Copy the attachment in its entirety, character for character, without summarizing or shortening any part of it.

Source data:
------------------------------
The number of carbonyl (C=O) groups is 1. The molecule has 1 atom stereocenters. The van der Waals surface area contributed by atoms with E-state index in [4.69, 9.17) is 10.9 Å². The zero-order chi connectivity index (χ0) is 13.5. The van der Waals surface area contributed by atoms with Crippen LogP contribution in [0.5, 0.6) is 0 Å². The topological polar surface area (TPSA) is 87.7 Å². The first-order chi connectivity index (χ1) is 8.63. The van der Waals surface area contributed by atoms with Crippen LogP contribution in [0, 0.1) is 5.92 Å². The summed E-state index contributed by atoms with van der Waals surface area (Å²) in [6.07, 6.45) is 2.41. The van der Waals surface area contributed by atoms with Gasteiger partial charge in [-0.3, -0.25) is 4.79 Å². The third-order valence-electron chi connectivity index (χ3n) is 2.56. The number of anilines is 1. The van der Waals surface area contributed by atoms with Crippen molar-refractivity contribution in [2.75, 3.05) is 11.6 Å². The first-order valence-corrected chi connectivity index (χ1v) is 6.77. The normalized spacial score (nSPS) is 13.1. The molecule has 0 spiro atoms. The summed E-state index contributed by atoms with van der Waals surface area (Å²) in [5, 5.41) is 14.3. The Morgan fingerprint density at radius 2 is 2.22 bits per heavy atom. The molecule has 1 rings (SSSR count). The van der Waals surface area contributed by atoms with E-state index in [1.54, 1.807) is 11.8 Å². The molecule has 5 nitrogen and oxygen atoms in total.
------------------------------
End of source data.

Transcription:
The number of carbonyl (C=O) groups is 1. The molecule has 1 atom stereocenters. The van der Waals surface area contributed by atoms with E-state index in [4.69, 9.17) is 10.9 Å². The zero-order chi connectivity index (χ0) is 13.5. The van der Waals surface area contributed by atoms with Crippen LogP contribution in [0.5, 0.6) is 0 Å². The topological polar surface area (TPSA) is 87.7 Å². The first-order chi connectivity index (χ1) is 8.63. The van der Waals surface area contributed by atoms with Crippen LogP contribution in [0, 0.1) is 5.92 Å². The summed E-state index contributed by atoms with van der Waals surface area (Å²) in [6.07, 6.45) is 2.41. The van der Waals surface area contributed by atoms with Gasteiger partial charge in [-0.3, -0.25) is 4.79 Å². The third-order valence-electron chi connectivity index (χ3n) is 2.56. The number of anilines is 1. The van der Waals surface area contributed by atoms with Crippen molar-refractivity contribution in [2.75, 3.05) is 11.6 Å². The first-order valence-corrected chi connectivity index (χ1v) is 6.77. The normalized spacial score (nSPS) is 13.1. The molecule has 0 spiro atoms. The summed E-state index contributed by atoms with van der Waals surface area (Å²) in [5, 5.41) is 14.3. The Morgan fingerprint density at radius 2 is 2.22 bits per heavy atom. The molecule has 1 rings (SSSR count). The van der Waals surface area contributed by atoms with E-state index in [1.54, 1.807) is 11.8 Å². The molecule has 5 nitrogen and oxygen atoms in total.